Wednesday, February 16, 2011

Lessons From the Pros: Harness the Power of the Simile

One of the most evocative, memorable, and poetic writing techniques is the simile—and its cousin the metaphor. A simile describes something by comparing it to something else: The sky was blue, like a robin’s egg. A metaphor describes something by saying it is something else: The sky was the blue of a robin’s egg. With practice, we can learn to wield these powerful figures of speech with precision and originality, and the result is unforgettably vivid prose.


Master wordsmith William Faulkner did this to admirable effect in his early novel Flags in the Dust (also published in a slightly abridged version under the title Sartoris). For example, in describing a faded Southern society belle, Faulkner employs two powerful similes. He writes that the woman’s “flesh draped loosely from her cheek-bones like rich, slightly soiled velvet; her eyes were like the eyes of an old turkey, mucous and predatory and unwinking.” His choice of similes not only presents a vibrate image for the reader’s mind’s eye, but he also makes his descriptions do double duty by using them to give us a sense of the woman herself.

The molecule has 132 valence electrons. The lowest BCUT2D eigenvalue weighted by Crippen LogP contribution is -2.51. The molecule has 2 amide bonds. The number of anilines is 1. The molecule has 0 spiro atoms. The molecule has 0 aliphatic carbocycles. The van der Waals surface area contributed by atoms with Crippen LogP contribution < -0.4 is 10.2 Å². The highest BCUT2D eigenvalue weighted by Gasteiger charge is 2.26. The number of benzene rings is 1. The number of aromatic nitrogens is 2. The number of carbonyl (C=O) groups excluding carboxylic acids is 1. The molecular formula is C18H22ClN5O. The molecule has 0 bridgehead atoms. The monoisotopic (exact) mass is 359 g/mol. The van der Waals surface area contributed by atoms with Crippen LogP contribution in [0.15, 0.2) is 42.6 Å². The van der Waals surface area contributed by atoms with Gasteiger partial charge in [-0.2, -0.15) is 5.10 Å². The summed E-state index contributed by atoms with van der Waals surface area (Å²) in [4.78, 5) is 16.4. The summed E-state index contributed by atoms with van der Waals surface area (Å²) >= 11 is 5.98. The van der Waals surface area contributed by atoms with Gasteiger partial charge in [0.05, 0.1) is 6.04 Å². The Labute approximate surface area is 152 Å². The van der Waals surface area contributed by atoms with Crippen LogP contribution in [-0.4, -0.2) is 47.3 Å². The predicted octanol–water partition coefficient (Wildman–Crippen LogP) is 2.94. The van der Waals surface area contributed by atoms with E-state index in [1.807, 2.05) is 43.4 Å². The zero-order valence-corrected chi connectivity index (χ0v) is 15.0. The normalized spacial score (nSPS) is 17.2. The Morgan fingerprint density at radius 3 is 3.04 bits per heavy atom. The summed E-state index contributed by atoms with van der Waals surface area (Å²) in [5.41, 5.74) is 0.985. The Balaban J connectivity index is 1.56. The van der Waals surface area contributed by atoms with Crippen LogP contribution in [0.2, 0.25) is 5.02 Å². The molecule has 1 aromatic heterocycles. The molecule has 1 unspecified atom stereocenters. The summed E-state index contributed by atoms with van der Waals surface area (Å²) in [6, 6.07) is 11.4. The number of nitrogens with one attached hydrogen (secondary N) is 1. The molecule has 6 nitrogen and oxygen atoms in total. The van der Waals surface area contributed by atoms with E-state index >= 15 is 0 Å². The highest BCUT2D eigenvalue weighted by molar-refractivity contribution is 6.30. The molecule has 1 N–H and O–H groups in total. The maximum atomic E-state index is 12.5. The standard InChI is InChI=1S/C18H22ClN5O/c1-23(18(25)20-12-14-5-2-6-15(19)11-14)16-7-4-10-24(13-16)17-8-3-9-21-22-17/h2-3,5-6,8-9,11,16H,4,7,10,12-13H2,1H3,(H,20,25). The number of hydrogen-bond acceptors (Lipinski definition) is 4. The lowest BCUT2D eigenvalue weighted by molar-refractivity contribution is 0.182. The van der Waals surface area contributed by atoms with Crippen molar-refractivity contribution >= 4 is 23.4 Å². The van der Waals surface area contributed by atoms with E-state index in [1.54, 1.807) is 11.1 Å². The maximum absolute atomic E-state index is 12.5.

If you’ll permit me a simile of my own: Similes are like Egyptian chocolate. Their rich, deep sweetness lingers in our memories. Well-placed they work marvels. But be wary of overusing them. Packing your every description with a simile, or a metaphor, only overwhelms the general effect. Throw out all but the most powerful comparisons. Polish those that remain and watch them light up your writing.
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7 comments:

  1. Read the post, once again a wonderful admonishment!

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  2. Similes are not only useful, they're also a lot of fun!

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  3. So what you are saying is, similes are like make-up to a beautiful woman, used sparingly they enhance, overdone they detract.

    :D

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  4. I'm guilty of the overuse thing. Yep, that's me. And that's why the delete button was created.

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  5. @Linda: The delete button is the writer's best friend. Bar none.

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  6. Used sparingly and in the right places, they can be stunning.

    Deb

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